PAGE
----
4. Housework – This will also involve a schedule, scrubbing & hoovering
    Um I do housework… but it remains ridiculously disorganised and I still have managed to get back to my 2 house rota
  5. Conferences & Publication – 2 Conference papers, 2 + articles, monograph proposal…
    I have given 1 paper & rewritten it to the extent I let some other people read it. The next paper will be this weekend. I started writing an article but don’t think I have written fast enough to get it in the journal I wanted so may have to do something else with it. Feeling guilty about not having submitted a monograph proposal though
  6. Job – at least 1 application per month
    I have applied for 2 fellowships and 3 other jobs so far this year. Both fellowships were no gos, neither of the office jobs even asked me to interview and I’m not very hopeful about the brewery job either. Sigh.
  7. Holidays – At least 1 new Munro (with B?) & 1 city-break with W
    So far the 3 of us went to Cornwall together and I have a hol in Scotland (with mountains) booked with B. Finding schedule/time to do something positive with W is proving harder
  8. Irish – Start learning to speak it..
    Um occasionally I think I have learnt a new word – but actually I feel guilty about neglecting my greek and latin so am going back to them a bit more often

On Angelina Jolie & Breast Cancer

Like Ms Jolie my mother died of cancer (technically a secondary cancer that spread from the original breast cancer). She was a few days shy of her 46th birthday when she died after 4 or 5 years of fighting the illness.
I know that because of this statistically my chances of contracting cancer are approximately double that of the rest of the population but I have never been tested for the faulty gene that Ms Jolie carries. Partly, this is because I’m neither very old nor a mother and partly its because my mother is the only member of my family to have had such an early onset cancer.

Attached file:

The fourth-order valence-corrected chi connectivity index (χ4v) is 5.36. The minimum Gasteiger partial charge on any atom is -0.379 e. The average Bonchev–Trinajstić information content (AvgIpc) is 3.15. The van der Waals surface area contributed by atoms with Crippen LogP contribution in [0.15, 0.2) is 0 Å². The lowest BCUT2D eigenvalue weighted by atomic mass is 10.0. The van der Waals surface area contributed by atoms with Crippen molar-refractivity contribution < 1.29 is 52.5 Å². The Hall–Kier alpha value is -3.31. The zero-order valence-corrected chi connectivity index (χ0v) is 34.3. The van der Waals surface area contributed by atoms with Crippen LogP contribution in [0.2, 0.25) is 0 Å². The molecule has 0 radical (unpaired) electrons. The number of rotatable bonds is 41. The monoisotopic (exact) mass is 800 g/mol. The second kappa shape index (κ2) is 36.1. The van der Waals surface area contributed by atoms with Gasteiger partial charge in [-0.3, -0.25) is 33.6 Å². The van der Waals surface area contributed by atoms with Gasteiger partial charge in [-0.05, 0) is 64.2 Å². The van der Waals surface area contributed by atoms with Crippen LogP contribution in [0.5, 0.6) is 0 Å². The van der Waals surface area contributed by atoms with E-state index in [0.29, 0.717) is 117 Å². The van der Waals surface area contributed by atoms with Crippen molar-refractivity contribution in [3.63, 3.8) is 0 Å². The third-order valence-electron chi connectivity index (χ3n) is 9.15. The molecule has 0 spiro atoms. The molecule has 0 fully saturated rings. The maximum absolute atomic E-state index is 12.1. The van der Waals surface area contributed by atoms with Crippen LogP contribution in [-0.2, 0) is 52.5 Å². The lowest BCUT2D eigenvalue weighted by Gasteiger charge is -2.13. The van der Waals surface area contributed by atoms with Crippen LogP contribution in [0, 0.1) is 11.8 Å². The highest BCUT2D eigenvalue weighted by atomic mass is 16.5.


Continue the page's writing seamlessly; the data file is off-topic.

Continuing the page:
Her elder sister has fairly recently been diagnosed with breast cancer much later in life [this probably means that despite the location it was an entirely different type of cancer] and my Father’s aunt also has cancer but of a different type.

Nonetheless, I have been thinking about what a genetic risk of cancer means for me and what I might do about it. After my step-mother was also recently diagnosed with breast cancer and with my 30th birthday fast approaching my father has recently asked me to talk to my Doctor about screening. It seems a big step to consider what options the NHS might have for me with regard to earlier and more frequent tests (not normally offered to lower risk younger women) and an even bigger step to consider both genetic testing and a mastectomy. Yet, I want to be responsible and to think about the impact of my health on the people I care about – if I could prevent my loved ones watching me go through debilitating treatments and potentially dying 20 odd years before my time should I do it..?
My immediate answer must be yes. I wouldn’t wish my childhood experiences of cancer on anyone. But..
(You knew there was a but right?)

I’m not quite 30 and I don’t have children. At this stage in my life the idea of having children and possibly breast-feeding them is still more important than a statistical chance. I don’t think my breasts are the arbiter of my femininity or that I am less me without them (though I imagine it would be a shock to the system) and I don’t think that breast-feeding is a sign of true motherhood but I do think that personally I’d rather try for kids before messing with the status quo. Furthermore, I’m not ready to deal with the potential hormonal and emotional repercussions of such testing and surgery whilst kids are still a possibility. If (like Jolie) I already had children perhaps I would be more concerned with their future and how much time I could offer them but right now I am well aware that the knowledge of genetic issues combined with the physical effects of mastectomy might be enough to stop me from ever having children and I don’t want that to be the reason for our choice.
If I have a mastectomy I want it to be after we have children – and if I test positive for the gene, removal of the ovaries is also a consideration – but after kids.
Maybe that is selfish. Maybe its naive.  But the fear of not being enough of a mother because I don’t have one to guide me can’t be enough of a reason to cut out a part of the mother I want to be. I would – will – actively protect my family through surgery if necessary but I can’t give up on making the family stronger because I am afraid of statistics.